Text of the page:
I got back from a therapy session, told them to close the door, turn out the lights, close the curtains and leave me alone. This was after a little more than a week in the hospital. I laid in bed in the pitch dark and I cried. For the first time since being diagnosed I cried. For the first time I felt sorry for myself. Why me? I laid there in bed and decided I wasn’t going to do anymore stupid therapy or anything else. If this was the way it was going to be, so be it. Leave me alone.
A strange, yet wonderful thing happened then. Someone brought in a plant and a card and set it on the bedside table and left without saying a word. I looked at it with disdain and hate. I hated everyone and everything at that point. Later, for some reason, I decided to read the card. It took quite some doing to even get it open. It was from my “theatre family”. I was about to start work on a show when this all started. It was a huge card, signed by everyone in the show. Words of encouragement, words of love, friendship and telling me how if anyone could do it, I could. That they needed me and missed me. Well, it was a turning point for me. I cried some more. And then, well I was kind of like “Rocky” from that point on. I was going to beat this thing. I was going to get better. Never mind what any doctors or therapists were telling me. There was that small chance that I could regain some function. And damn it, I WOULD!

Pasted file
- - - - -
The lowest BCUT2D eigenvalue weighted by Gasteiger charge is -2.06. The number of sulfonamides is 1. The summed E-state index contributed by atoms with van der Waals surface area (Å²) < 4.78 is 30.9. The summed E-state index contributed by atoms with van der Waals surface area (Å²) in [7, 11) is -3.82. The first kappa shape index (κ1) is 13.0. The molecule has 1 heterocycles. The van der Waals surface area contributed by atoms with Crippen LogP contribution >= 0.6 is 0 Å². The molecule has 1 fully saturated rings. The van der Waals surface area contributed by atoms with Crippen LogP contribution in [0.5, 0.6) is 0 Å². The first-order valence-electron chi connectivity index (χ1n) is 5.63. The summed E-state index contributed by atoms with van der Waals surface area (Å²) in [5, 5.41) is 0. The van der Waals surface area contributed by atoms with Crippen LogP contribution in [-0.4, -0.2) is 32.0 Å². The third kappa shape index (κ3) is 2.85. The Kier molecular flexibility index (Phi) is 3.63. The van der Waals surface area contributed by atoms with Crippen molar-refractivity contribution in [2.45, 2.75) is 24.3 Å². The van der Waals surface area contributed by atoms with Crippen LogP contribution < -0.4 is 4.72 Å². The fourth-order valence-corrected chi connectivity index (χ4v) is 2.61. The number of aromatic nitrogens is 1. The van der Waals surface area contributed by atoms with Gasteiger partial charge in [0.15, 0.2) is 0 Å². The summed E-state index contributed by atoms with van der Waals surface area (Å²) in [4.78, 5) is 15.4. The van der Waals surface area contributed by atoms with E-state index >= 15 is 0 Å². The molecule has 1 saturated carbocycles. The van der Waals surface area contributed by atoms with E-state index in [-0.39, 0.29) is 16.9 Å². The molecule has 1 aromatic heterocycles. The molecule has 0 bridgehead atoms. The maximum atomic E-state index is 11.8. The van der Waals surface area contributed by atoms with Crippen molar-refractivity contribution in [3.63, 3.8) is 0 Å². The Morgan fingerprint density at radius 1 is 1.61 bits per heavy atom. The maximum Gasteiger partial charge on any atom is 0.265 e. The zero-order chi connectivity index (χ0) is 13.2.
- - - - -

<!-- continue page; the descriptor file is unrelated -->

I turned on a light, and shuffled over to a table where my friend had brought me some things for therapy. Legos, those huge crayolas they use in pre-school, one of those tablets with the really wide lines they use in pre-school and one of those huge pencils. I started with the Legos. I worked for 4 hours undisturbed by anyone because my door was still closed, on building a 3″ square block. I DID IT!!!!!!!!!!!! I opened my door and called out to the nurses, “Look! Look what I did!” They came and hugged me and we all cried. True, a little block is no big deal to the average person, but to me, at that point, I’d just built the Taj Mahal!